Book Tour #Giveaway: So Sorry For Your Loss by Dina Gachman



Dina Gachman

Grief & Bereavement / Love & Loss / Parenting & Relationships
Publisher: Union Square & Co.
Page Count: 240 pages
Publication Date: April 11, 2023

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A heartfelt exploration about what it means to process grief, by a bestselling author and journalist whose experience with two devastating losses inspired her to bring comfort and understanding to others.

Since losing her mother to cancer in 2018 and her sister to alcoholism less than three years later, author and journalist Dina Gachman has dedicated herself to understanding what it means to grieve, healing after loss, and the ways we stay connected to those we miss. Through a mix of personal storytelling, reporting, and insight from experts and even moments of humor, Gachman gives readers a fresh take on grief and bereavement—whether the loss is a family member, beloved pet, or a romantic relationship. No one wants to join the grief club, since membership comes with zero perks, but So Sorry for Your Loss will make that initiation just a little less painful.

In the spirit of Elizabeth Kubler Ross books like On Grief and Grieving, or C.S. Lewis’s A Grief Observed, So Sorry for Your Loss is the perfect gift for someone who is grieving. With her blend of personal experiences, expert advice, and just a little bit of humor, Gachman has provided a compassionate and compelling resource for anyone looking for grief books.


Gachman perceptively puts words to the uncomfortable realities of loss…and deconstructs its social myths, helping readers feel less alone. Those facing loss will find solace here.” Publishers Weekly

So Sorry for Your Loss is a monument to the work of remembering and a testament to the immutable love of family and the grief that forever changes us.” —Lauren Hough, New York Times bestselling author of Leaving Isn’t the Hardest Thing

So Sorry for Your Loss is a meditation on loss that reminds us how to go on living.” —Deirdre Fagan, author of Find a Place for Me and The Grief Eaters


Dina Gachman is a Pulitzer Center Grantee and a frequent contributor to the New York Times, Vox, Texas Monthly, and more. She’s a New York Times bestselling ghostwriter and the author of Brokenomics: 50 Ways to Live the Dream on a Dime. She lives near Austin, Texas, with her husband and son. Photo credit Jessica Comiskey.

Excerpt from So Sorry for Your Loss

by Dina Gachman


In the months after my mom, and then, later, Jackie, died, I would catch myself feeling,basically, nothing. It worried me. How could nothingness feel so awful? What kind of a raw deal is that? In grief, you’re either distraught or, if you’re not distraught, you’re feeling guilty that you’re not feeling tormented.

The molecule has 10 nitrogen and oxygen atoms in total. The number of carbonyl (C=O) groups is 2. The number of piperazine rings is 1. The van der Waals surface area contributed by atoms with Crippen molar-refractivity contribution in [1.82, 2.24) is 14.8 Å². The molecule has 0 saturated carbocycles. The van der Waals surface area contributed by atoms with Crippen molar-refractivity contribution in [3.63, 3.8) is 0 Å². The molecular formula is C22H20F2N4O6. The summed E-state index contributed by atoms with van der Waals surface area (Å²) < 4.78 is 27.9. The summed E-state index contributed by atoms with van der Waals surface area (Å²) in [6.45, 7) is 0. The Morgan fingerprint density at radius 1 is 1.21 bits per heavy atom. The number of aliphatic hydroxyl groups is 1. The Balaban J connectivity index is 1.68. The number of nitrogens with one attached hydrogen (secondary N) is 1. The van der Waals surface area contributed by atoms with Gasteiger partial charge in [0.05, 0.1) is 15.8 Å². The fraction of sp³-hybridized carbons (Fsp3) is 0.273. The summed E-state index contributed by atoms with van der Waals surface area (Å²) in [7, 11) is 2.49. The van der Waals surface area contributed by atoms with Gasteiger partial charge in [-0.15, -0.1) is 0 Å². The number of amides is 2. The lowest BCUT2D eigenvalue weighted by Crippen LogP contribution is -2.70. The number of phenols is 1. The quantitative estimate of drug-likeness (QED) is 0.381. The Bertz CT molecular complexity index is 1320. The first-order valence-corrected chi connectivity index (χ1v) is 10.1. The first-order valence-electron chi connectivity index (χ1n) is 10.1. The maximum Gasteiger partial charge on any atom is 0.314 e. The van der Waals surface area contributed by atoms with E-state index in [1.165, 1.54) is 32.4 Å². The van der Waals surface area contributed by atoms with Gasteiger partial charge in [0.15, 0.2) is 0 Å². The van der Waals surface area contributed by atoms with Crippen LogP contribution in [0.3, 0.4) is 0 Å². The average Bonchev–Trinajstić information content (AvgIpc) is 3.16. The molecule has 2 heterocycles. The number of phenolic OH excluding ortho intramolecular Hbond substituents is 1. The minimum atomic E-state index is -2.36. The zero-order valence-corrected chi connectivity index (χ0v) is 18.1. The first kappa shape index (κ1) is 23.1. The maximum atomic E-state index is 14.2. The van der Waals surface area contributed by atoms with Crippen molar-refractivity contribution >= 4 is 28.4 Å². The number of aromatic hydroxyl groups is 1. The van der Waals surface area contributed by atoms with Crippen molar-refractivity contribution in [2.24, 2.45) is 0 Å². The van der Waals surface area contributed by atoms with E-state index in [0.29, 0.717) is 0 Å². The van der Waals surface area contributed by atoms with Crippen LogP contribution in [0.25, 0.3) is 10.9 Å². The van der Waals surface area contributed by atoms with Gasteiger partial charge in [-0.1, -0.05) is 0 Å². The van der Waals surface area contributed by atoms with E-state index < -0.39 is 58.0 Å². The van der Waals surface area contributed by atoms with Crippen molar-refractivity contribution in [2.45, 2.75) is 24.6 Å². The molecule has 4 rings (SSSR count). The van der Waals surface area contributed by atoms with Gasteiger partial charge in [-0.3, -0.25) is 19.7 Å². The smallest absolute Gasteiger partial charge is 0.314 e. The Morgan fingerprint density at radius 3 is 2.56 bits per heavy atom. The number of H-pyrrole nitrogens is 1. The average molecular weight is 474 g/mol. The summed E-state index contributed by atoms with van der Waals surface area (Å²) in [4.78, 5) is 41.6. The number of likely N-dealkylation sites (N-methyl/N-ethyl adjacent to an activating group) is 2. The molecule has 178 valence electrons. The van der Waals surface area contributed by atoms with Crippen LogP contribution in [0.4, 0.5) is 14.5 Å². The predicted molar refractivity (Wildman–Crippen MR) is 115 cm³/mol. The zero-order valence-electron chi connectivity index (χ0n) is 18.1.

Robinson calls the numbing aspect “a natural and normal part” of grief. It happens frequently in the immediate aftermath of loss. She says that it’s “adaptive,” in that it allows you to function and get through your daily routine, especially if you’re a caregiver and you have to plan a funeral or take care of a child, or both. It’s necessary, but it also shouldn’t cause you to dissociate completely from experiencing grief because it just “kicks the can down the road.” The emotions don’t go away simply because you ignore them.

The numbness can make you feel like there is something deeply wrong with you because you are not doubled over sobbing every second of the day. My dad is no psychologist (he sells steel coils), but he is basically an expert on grief at this point. His theory is that we temporarily go numb to survive the pain. It helps us function for a while before the next wave slams us back. I also think that after experiencing such deeply felt, traumatic emotions, everyday existence tends to be mistaken for numbness. You’re spent, cried out, wrung dry. A baseline, whatever your baseline is, can feel like you’re flatlining, when really you’re just at your baseline. I’ve learned that the experience of feeling guilty about feeling nothing doesn’t seem to last long, so don’t worry. Another session of gut-wrenching tears is probably right around the corner! 

Numbness or detachment can also be a sign of prolonged grief, which is a state of heightened mourning that can actually be harmful. It can stop you from getting back into life, and doing things like going to work or seeing friends. Shear, head of Columbia’s Center for Prolonged Grief, says, “Prolonged grief disorder means there is an initial, all-encompassing kind of grief. We like to say that grief emerges naturally and finds a place in your life; it doesn’t disappear. Prolonged grief is when it just stays in a domineering role in your life and it interferes with your ability to move forward in a way that’s meaningful.” 

Periods of what might feel like emotional numbness, though, can be “a very natural

coping mechanism.” Shear says some troubling signs are when people feel disconnected from work, friends, or things that used to bring them joy. They don’t feel okay moving forward or doing positive things for themselves, even after months or years. Prolonged Grief Disorder was added to the DSM-5 (Diagnostic and Statistical Manual of Mental Disorders, fifth edition) in 2022, and it caused some controversy, mainly because some people felt it was pathologizing grief. If it helps someone who is truly suffering, and they can get their insurance to cover treatment or medications, though, I’m all for it.


Three winners each receive a signed copy of
So Sorry for Your Loss
(US only; ends midnight, CST, 5/12/23)


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